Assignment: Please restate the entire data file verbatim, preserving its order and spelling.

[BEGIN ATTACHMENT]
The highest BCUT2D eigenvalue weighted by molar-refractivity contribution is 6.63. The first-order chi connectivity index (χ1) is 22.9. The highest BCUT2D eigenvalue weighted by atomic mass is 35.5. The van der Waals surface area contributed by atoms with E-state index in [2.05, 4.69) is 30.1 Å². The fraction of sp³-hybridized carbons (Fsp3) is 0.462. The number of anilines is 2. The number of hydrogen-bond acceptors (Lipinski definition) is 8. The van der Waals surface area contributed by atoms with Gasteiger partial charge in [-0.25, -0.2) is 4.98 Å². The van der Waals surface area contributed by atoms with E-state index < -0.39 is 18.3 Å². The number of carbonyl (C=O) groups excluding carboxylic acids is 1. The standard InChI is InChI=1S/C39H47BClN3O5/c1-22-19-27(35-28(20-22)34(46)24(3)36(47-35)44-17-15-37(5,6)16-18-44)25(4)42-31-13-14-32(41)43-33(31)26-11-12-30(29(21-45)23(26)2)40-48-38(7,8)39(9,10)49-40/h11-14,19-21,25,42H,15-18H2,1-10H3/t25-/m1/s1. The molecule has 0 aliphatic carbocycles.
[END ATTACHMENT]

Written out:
The highest BCUT2D eigenvalue weighted by molar-refractivity contribution is 6.63. The first-order chi connectivity index (χ1) is 22.9. The highest BCUT2D eigenvalue weighted by atomic mass is 35.5. The van der Waals surface area contributed by atoms with E-state index in [2.05, 4.69) is 30.1 Å². The fraction of sp³-hybridized carbons (Fsp3) is 0.462. The number of anilines is 2. The number of hydrogen-bond acceptors (Lipinski definition) is 8. The van der Waals surface area contributed by atoms with Gasteiger partial charge in [-0.25, -0.2) is 4.98 Å². The van der Waals surface area contributed by atoms with E-state index < -0.39 is 18.3 Å². The number of carbonyl (C=O) groups excluding carboxylic acids is 1. The standard InChI is InChI=1S/C39H47BClN3O5/c1-22-19-27(35-28(20-22)34(46)24(3)36(47-35)44-17-15-37(5,6)16-18-44)25(4)42-31-13-14-32(41)43-33(31)26-11-12-30(29(21-45)23(26)2)40-48-38(7,8)39(9,10)49-40/h11-14,19-21,25,42H,15-18H2,1-10H3/t25-/m1/s1. The molecule has 0 aliphatic carbocycles.